1) the reducing ability of the electron donor agent becomes less (or equivalently, the electron donor agent is more resistant to oxidation) and can no longer cause reduction of Mo(VI) to Mo(V);

2) there is a change in the electron transfer agent structure from a dimeric species to a monomeric species that apparently has a different redox potential; and

3) due to 2) above, iodide now becomes capable of reducing the monomeric molybdenum species.

The inventive acidizing composition can also include various additives. For example, one or more surface active agents can be employed to improve dispersion of the components in the acid solution. Surface active agents are particularly useful when relatively long chain components are used in th(e acid solution. The surface active agents can be blended directly with the components by themselves or combined with the acid solution. Alternatively, the surface active agent or agents can be admixed with the acid solution before the components are added thereto. The surfactants should be used in amounts sufficient to thoroughly disperse or dissolve the components in the acid solution. Examples of surface active agents that can be used are ethoxylated nonylphenols, fatty amines, ethoxylated fatty amines, quaternary fatty amines and ethoxylated quaternary fatty amines.

Separation of the components from, or lack of sufficient dispersion of the components in, the acid solution may occur in some instances. Such separation or lack of dispersion may result in lower efficiency. Accordingly, use of surface active agents, as above described, may be required to help produce sufficient dispersion to avoid precipitation. It is believed that sufficient dispersion may also be obtained by constant agitation or mixing of the acid solution in the components. Satisfactory agitation is believed to be provided by turbulent flow within the tubular goods in the well. A combination of mechanical mixing and the use of surface active agents may be employed to obtain sufficient dispersion.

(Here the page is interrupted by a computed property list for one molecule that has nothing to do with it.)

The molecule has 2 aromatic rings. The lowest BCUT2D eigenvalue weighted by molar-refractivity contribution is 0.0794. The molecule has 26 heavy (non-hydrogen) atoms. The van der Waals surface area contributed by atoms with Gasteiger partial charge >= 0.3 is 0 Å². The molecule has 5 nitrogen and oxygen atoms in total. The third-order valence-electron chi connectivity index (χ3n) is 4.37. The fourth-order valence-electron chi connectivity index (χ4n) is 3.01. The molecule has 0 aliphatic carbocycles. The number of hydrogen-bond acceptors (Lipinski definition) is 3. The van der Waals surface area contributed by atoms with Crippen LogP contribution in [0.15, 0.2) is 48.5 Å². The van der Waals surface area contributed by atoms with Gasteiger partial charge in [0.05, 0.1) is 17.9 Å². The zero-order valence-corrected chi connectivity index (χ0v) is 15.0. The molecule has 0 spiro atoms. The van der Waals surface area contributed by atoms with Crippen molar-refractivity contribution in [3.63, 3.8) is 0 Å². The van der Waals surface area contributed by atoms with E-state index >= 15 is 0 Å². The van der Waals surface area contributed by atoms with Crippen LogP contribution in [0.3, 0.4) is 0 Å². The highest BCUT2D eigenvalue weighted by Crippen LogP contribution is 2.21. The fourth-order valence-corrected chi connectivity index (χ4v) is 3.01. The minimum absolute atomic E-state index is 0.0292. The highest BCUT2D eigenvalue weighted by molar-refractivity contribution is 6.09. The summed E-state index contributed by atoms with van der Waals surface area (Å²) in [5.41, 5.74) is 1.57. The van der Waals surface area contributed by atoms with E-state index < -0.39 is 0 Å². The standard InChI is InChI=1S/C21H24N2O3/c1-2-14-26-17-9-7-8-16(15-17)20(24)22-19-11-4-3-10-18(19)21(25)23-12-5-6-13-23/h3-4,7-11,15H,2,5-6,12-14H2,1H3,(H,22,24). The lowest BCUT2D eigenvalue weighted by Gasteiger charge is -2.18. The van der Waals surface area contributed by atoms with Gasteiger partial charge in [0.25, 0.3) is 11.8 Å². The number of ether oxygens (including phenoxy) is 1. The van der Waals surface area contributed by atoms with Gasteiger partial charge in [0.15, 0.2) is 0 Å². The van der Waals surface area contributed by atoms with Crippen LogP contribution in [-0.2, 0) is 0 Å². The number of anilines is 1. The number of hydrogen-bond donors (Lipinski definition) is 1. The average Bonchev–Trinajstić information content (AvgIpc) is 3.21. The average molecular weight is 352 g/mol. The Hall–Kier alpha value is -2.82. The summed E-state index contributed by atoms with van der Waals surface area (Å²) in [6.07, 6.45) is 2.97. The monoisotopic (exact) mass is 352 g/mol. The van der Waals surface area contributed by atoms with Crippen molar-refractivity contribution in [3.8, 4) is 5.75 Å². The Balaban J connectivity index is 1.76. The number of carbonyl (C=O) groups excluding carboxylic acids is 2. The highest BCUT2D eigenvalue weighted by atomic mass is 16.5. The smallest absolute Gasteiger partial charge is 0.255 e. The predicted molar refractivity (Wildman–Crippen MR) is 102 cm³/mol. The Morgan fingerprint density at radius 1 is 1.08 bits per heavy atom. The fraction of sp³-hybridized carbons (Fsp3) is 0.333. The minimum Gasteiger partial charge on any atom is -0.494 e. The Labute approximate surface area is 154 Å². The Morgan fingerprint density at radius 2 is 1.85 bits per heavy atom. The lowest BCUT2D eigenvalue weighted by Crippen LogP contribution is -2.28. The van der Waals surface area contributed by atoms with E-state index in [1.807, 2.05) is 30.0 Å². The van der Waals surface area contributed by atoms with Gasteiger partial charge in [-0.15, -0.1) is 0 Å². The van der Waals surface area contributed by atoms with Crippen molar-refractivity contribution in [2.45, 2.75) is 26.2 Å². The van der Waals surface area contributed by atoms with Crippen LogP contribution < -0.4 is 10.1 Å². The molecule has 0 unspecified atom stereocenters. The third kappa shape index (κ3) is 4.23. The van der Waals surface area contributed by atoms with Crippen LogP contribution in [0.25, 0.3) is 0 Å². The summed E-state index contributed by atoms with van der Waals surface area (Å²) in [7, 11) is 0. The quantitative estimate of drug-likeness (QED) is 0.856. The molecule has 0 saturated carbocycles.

Other additives that can be included in the inventive composition include corrosion inhibitors, pH control additives, fluid loss additives, non-emulsifying agents, oxygen scavengers, hydrogen sulfide scavengers, and mutual solvents.

Oxygen scavengers can be used to reduce the amount of oxygen present in the acid w solution to inhibit formation of ferric iron by oxidation of ferrous iron. Compounds such as erythorbic acid and hydroxylamine complex serve as both iron reducing agents and oxygen scavengers. Erythorbic acid also acts as an iron complexing agent.

A suitable mutual solvent for use in the present invention is ethylene glycol monobutyl ether (C6H14O2). Ethylene, glycol monobutyl ether helps solubulize hydrophobic components in the solution.

Reduction of the ferric ion present in the acidizing composition helps prevent the formation of sludge in crude oil. The use of one or more surfactants in the inventive composition can further decrease sludge formation. For example, a useful surfactant for further decreasing sludge formation is dodecylbenzenesulfonic acid. Additional anti-sludge agents can be used as well. The specific surfactants and anti-sludge agents that should be used to combat sludge are dependent upon the specific crude oil and formation conditions and characteristics and other factors known to those skilled in the art.